Friday, November 18, 2011

REVIEW: Age of Giants (Awakening) by Rob Reaser

I’m a sucker for a good sci-fi adventure, especially when there’s a post-apocalyptic or dystopian twist. Not sure if it’s nature’s way of balancing all the romantic and erotic fiction that I read, of if it’s just a facet of my inner duality, but it does make for a very diverse bookshelf.

Anyway, Age of Giants (Awakening) is definitely on that darker, more intellectual side of the equation. Set in a world where humanity has decimated by a plague inflicted upon them by the Nephilim, a race descended from pre-history’s fallen angels, there’s very little about the world that is light, romantic, or erotic. Faced with the threat of enslavement to satisfy the Nephilim’s lust for excess, a ragged band of rebels survive among the ruins.

Surprisingly, the protagonist here is a beautiful young guerrilla named Nora, who is forced to embark upon a rescue mission after her team is captured by the forces of the Nephilim. As much as I’m a sucker for a good sci-fi adventure, I’m ever more of a sucker for a good sci-fi adventure with a strong female protagonist – and Nora absolutely delivers! She is a ruthless (in a good way) and unshakably loyal warrior, shouldering an impossible burden of responsibility. Although she presents a cold exterior, we get to know the slightly more vulnerable woman at the core. We not only want her to succeed as a champion of humanity, but as a heroic individual.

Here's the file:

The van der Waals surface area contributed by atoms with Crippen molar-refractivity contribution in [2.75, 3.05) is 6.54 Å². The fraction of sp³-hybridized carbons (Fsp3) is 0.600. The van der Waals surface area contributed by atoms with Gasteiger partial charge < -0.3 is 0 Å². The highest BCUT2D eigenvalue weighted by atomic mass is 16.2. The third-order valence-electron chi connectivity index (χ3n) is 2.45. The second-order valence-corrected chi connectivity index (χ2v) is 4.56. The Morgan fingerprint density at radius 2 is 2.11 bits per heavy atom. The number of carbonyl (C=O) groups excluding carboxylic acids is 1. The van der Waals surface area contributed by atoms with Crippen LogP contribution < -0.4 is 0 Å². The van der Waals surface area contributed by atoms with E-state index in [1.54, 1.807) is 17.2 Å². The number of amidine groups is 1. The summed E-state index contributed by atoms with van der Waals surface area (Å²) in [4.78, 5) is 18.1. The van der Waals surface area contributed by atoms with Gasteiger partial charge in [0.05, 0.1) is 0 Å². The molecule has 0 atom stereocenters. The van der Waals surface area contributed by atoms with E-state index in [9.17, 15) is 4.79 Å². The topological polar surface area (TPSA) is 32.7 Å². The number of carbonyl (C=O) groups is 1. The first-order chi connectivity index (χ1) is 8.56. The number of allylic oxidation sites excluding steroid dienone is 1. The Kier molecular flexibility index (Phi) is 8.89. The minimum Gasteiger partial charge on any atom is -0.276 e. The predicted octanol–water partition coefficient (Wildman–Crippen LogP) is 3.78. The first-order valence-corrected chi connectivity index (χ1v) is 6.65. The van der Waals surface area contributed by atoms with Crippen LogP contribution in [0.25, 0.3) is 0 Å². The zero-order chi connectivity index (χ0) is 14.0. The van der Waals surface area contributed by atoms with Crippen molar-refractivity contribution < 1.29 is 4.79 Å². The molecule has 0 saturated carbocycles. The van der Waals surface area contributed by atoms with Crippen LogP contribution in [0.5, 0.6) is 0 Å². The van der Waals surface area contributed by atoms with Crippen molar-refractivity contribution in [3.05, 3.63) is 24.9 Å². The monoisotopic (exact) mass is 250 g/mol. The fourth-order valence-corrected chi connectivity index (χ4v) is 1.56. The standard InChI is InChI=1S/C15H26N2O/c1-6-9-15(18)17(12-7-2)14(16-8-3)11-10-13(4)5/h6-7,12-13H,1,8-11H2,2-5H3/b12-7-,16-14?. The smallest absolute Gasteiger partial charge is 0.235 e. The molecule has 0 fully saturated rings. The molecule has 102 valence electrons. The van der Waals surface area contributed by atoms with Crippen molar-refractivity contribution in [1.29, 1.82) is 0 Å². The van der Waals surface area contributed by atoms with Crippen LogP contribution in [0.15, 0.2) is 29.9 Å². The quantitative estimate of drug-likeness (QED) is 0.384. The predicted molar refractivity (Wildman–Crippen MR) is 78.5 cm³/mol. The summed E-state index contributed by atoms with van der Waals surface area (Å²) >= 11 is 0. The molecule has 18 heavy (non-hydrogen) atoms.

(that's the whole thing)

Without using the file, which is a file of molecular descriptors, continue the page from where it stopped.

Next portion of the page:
This is an extremely fast-paced read, which piles crisis upon crisis and climax upon climax, but without trying the reader’s patience. This is not an artificially plotted series of events, but a story of real danger, real suspense, and inescapable conflicts. Rob really keeps you turning pages, so much so that I was often a few pages further on before I caught some of the deeper, more intellectual revelations that were carefully exposed.

I was initially worried about the premise of fallen angels, only because I’m cautious of having any author force a religious agenda upon me, but here it works. There’s actually very little talk of religion here, and no overblown attempt to reinvent (or reinterpret) biblical mythology. Instead, it’s simply a justification for the existence of monsters, which is fine by me.

Although the language seems a bit forced in a few places, this was still a thoroughly enjoyable story, and one I can heartily recommend.

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